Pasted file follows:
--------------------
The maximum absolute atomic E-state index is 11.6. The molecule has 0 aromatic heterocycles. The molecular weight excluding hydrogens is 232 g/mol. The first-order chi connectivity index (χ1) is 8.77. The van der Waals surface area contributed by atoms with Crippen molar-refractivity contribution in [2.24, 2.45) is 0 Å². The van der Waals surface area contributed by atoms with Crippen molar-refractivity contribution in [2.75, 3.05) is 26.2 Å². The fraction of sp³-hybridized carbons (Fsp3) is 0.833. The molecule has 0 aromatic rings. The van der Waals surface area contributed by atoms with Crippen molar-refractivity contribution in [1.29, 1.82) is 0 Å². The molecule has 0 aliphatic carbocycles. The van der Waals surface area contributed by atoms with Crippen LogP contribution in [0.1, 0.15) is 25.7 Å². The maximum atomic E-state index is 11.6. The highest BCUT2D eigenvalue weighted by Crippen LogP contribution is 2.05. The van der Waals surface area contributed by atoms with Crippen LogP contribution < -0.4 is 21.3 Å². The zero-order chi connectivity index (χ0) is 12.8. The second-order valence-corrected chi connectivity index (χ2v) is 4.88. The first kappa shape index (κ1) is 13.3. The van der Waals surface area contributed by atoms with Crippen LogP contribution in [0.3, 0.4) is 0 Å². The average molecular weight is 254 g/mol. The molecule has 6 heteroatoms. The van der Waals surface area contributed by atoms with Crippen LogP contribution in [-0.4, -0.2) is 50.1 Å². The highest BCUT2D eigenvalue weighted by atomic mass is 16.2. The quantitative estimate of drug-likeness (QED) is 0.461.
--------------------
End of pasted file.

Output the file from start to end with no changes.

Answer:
The maximum absolute atomic E-state index is 11.6. The molecule has 0 aromatic heterocycles. The molecular weight excluding hydrogens is 232 g/mol. The first-order chi connectivity index (χ1) is 8.77. The van der Waals surface area contributed by atoms with Crippen molar-refractivity contribution in [2.24, 2.45) is 0 Å². The van der Waals surface area contributed by atoms with Crippen molar-refractivity contribution in [2.75, 3.05) is 26.2 Å². The fraction of sp³-hybridized carbons (Fsp3) is 0.833. The molecule has 0 aromatic rings. The van der Waals surface area contributed by atoms with Crippen molar-refractivity contribution in [1.29, 1.82) is 0 Å². The molecule has 0 aliphatic carbocycles. The van der Waals surface area contributed by atoms with Crippen LogP contribution in [0.1, 0.15) is 25.7 Å². The maximum atomic E-state index is 11.6. The highest BCUT2D eigenvalue weighted by Crippen LogP contribution is 2.05. The van der Waals surface area contributed by atoms with Crippen LogP contribution < -0.4 is 21.3 Å². The zero-order chi connectivity index (χ0) is 12.8. The second-order valence-corrected chi connectivity index (χ2v) is 4.88. The first kappa shape index (κ1) is 13.3. The van der Waals surface area contributed by atoms with Crippen LogP contribution in [0.3, 0.4) is 0 Å². The average molecular weight is 254 g/mol. The molecule has 6 heteroatoms. The van der Waals surface area contributed by atoms with Crippen LogP contribution in [-0.4, -0.2) is 50.1 Å². The highest BCUT2D eigenvalue weighted by atomic mass is 16.2. The quantitative estimate of drug-likeness (QED) is 0.461.